China: Credit growth disappoints in October
In October, Chinese banks distributed CNY 615 billion in new yuan loans, down from Septembers 2,466 billion figure and undershooting market expectations. Meanwhile, the stock of total social financing (TSF)—a broader measure of credit and liquidity in the economy that includes loans, bonds and other non-traditional instruments—increased 10.3% in the month (September: 10.6% yoy). Money supply rose 11.8% year on year in October (September: +12.1% yoy).
Octobers underwhelming figures were the result of soft credit demand, due to pandemic restrictions and the property downturn. This is despite access to credit being eased by the authorities in recent months through cuts to interest rates and extra support to the housing sector.
Looking forward, credit demand will likely stay weak as long as Covid-19 restrictions are in place and the property crisis remains unresolved, although total credit supply will be propped up by monetary easing measures. The Consensus is for policy rates to be trimmed only marginally going forward, as the Central Bank is forced to balance the desire to support the economy with the need to protect the yuan.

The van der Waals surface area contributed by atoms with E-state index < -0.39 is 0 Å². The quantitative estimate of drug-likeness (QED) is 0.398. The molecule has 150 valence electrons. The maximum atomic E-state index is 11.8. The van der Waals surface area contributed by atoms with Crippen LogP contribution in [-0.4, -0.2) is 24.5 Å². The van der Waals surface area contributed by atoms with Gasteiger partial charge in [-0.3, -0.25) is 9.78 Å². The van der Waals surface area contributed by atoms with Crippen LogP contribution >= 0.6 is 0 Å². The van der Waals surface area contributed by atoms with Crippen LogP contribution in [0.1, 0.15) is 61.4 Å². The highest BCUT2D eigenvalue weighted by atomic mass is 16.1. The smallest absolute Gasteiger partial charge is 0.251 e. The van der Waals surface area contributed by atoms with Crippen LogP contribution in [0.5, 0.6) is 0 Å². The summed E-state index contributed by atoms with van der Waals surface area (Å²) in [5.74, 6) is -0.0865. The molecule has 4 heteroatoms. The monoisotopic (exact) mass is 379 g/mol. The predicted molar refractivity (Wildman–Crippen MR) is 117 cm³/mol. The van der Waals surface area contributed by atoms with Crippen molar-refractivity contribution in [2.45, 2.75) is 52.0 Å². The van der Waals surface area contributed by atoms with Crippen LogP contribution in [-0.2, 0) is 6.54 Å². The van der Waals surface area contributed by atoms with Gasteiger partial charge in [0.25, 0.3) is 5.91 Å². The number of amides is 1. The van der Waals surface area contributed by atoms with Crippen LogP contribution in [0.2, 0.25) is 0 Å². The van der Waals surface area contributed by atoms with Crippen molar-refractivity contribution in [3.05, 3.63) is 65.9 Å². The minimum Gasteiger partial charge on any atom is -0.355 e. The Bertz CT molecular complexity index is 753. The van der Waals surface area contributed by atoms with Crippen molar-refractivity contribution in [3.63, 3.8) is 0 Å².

On the credit outlook, Nomura analysts said:
“Looking forward, as regulators have reportedly asked banks to provide RMB1.0-1.5trn in new medium- to long-term loans to the manufacturing sector during August-December and RMB600bn to the property sector during September-December, and in view of the RMB250bn bond financing program to the private sector we expect growth in outstanding AF to stabilize and edge up slightly in coming months. However, we expect these credits to be used inefficiently because of the clogged monetary transmission channel and thus growth is likely to remain weak.”